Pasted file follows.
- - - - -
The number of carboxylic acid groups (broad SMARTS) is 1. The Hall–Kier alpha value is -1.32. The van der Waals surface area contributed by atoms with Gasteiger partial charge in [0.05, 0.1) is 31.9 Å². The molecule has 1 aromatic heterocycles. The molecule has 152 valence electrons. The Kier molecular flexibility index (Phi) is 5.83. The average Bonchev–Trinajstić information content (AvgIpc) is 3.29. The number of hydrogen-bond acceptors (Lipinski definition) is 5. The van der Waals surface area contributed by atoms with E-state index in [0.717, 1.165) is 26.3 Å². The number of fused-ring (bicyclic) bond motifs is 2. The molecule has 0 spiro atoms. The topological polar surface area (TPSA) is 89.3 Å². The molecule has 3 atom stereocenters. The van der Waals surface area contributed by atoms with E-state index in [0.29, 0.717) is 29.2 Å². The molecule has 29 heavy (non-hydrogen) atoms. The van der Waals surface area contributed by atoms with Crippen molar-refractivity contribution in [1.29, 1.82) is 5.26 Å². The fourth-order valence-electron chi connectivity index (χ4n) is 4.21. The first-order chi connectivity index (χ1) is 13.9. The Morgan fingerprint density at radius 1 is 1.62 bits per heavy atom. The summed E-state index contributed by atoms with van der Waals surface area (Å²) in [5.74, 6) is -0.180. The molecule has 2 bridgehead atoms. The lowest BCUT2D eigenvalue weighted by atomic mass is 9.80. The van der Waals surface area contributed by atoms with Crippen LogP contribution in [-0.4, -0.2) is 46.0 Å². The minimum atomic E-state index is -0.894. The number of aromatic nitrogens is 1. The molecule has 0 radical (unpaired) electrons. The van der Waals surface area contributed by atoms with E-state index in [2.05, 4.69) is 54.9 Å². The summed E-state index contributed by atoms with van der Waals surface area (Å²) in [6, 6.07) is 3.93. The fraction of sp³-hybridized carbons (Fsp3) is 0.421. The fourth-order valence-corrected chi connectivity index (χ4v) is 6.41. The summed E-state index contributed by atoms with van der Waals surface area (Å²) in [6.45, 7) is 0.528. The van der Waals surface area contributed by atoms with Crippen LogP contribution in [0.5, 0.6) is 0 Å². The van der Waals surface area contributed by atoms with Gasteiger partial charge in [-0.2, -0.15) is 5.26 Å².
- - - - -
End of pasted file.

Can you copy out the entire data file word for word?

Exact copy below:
The number of carboxylic acid groups (broad SMARTS) is 1. The Hall–Kier alpha value is -1.32. The van der Waals surface area contributed by atoms with Gasteiger partial charge in [0.05, 0.1) is 31.9 Å². The molecule has 1 aromatic heterocycles. The molecule has 152 valence electrons. The Kier molecular flexibility index (Phi) is 5.83. The average Bonchev–Trinajstić information content (AvgIpc) is 3.29. The number of hydrogen-bond acceptors (Lipinski definition) is 5. The van der Waals surface area contributed by atoms with E-state index in [0.717, 1.165) is 26.3 Å². The number of fused-ring (bicyclic) bond motifs is 2. The molecule has 0 spiro atoms. The topological polar surface area (TPSA) is 89.3 Å². The molecule has 3 atom stereocenters. The van der Waals surface area contributed by atoms with E-state index in [0.29, 0.717) is 29.2 Å². The molecule has 29 heavy (non-hydrogen) atoms. The van der Waals surface area contributed by atoms with Crippen molar-refractivity contribution in [1.29, 1.82) is 5.26 Å². The fourth-order valence-electron chi connectivity index (χ4n) is 4.21. The first-order chi connectivity index (χ1) is 13.9. The Morgan fingerprint density at radius 1 is 1.62 bits per heavy atom. The summed E-state index contributed by atoms with van der Waals surface area (Å²) in [5.74, 6) is -0.180. The molecule has 2 bridgehead atoms. The lowest BCUT2D eigenvalue weighted by atomic mass is 9.80. The van der Waals surface area contributed by atoms with Crippen LogP contribution in [-0.4, -0.2) is 46.0 Å². The minimum atomic E-state index is -0.894. The number of aromatic nitrogens is 1. The molecule has 0 radical (unpaired) electrons. The van der Waals surface area contributed by atoms with E-state index in [2.05, 4.69) is 54.9 Å². The summed E-state index contributed by atoms with van der Waals surface area (Å²) in [6, 6.07) is 3.93. The fraction of sp³-hybridized carbons (Fsp3) is 0.421. The fourth-order valence-corrected chi connectivity index (χ4v) is 6.41. The summed E-state index contributed by atoms with van der Waals surface area (Å²) in [6.45, 7) is 0.528. The van der Waals surface area contributed by atoms with Crippen LogP contribution in [0.5, 0.6) is 0 Å². The van der Waals surface area contributed by atoms with Gasteiger partial charge in [-0.2, -0.15) is 5.26 Å².